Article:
CHICAGO (FOX 32 News) - One man's passion for history is about to transform a park into a special memorial for some veterans of the Civil War, as well as the earliest settlers in a village in Kankakee County.
Blatt Park, in Bradley, is already undergoing a makeover that will transform what were once tennis courts, into a place where people can connect with their past.
The property for the park was set aside when the subdivision around it was built in the 1950’s. And while people at the time knew there was a run down, overgrown cemetery there, it would later become forgotten history.
Until Dave King uncovered the history as he was researching his own.
“This court has probably got at least one third to a half of the cemetery underneath it,” King said, showing the area of the park where the cemetery once was.
“About 1838 we have record of the first burial and then the last burial was 1919, and there's about 92 people here,” King said.
It was once known as the Van Meter Cemetery, but by the 1950’s it was abandoned, overgrown and most of the tombstones stolen, missing or covered up by the years.
But during research for his family tree, King discovered, in an old Kankakee County Park District building, two tombstones that he’s traced back to the Van Meter Cemetery.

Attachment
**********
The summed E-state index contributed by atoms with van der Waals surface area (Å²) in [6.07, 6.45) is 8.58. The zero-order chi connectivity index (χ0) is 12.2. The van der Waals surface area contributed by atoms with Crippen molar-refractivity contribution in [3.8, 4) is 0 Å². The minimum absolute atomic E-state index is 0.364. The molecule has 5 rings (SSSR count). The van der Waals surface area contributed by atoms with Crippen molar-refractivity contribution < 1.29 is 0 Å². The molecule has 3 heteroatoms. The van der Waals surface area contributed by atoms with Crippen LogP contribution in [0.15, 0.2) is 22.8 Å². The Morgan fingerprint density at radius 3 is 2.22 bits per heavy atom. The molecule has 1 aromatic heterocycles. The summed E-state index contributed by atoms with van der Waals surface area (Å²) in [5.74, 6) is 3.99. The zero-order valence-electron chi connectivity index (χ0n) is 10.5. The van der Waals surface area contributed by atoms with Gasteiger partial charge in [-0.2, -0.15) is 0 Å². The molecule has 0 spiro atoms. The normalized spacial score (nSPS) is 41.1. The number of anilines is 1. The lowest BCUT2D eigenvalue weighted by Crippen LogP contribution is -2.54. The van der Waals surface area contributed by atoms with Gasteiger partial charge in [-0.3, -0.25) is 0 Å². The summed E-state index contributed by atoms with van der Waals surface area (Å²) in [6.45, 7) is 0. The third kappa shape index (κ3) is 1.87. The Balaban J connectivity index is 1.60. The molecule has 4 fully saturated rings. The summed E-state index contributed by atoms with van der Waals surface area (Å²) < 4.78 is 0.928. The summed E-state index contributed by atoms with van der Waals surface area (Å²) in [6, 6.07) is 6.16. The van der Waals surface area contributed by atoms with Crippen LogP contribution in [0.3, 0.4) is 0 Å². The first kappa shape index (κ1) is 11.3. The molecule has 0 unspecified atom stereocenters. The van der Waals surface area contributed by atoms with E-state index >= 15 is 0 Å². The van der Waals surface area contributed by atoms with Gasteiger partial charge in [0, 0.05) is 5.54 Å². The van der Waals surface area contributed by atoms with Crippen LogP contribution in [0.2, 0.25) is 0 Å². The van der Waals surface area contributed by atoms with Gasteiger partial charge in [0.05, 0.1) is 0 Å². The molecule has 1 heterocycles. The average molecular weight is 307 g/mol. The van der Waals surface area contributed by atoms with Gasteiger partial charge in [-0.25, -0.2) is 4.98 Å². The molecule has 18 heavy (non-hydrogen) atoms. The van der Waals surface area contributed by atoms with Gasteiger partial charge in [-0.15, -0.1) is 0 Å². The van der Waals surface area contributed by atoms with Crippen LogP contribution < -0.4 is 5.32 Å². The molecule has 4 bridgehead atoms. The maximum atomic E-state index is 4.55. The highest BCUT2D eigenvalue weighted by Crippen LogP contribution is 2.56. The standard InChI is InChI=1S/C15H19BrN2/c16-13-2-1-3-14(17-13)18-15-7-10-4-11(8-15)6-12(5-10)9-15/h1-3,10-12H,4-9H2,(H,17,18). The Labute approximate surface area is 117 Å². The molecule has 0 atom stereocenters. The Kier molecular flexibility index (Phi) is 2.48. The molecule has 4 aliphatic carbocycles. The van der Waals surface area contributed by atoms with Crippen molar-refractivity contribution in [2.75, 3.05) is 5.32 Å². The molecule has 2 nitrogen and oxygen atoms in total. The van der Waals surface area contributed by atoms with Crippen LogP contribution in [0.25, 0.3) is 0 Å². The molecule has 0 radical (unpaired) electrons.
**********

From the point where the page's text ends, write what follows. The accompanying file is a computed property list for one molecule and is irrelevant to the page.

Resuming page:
“It's like searching for the Holy Grail sort of, it's something you've always been hoping you'd find,” King said.
Those two tombstones are now kept at the Kankakee County Historical Society.
“This is very important for us, mainly because it's one of our very first cemeteries in the entire county,” said Connie Licon, the Historical Society’s executive director.
A professor at Olivet Nazarene University offered to help King’s research, and along with some students mapped out Blatt Park. Using ground penetrating radar, they discovered numerous burial sites and some are particularly significant.
“I do have documentation and proof of four Civil War soldiers, three of them from Illinois, one of them from Indiana,” King said.
The fence around the tennis courts recently came down and the cement is now marked up and will be torn out starting later this week. The mayor’s plan is to turn this area into a memorial where people can come and sit and reflect on their past.
“I thought it's time to memorialize this ground and set something up so that those people are recognized,” said Bradley Mayor Bruce Adams.
The idea is to mark out where the cemetery was, cover it with grass and add a rock with a plaque so Bradley’s history can be part of it’s future.
The prep work is expected to be done by this fall, but because the memorial was not in this year’s budget, and could cost as much as $5000, the mayor says it probably won’t get done until next year.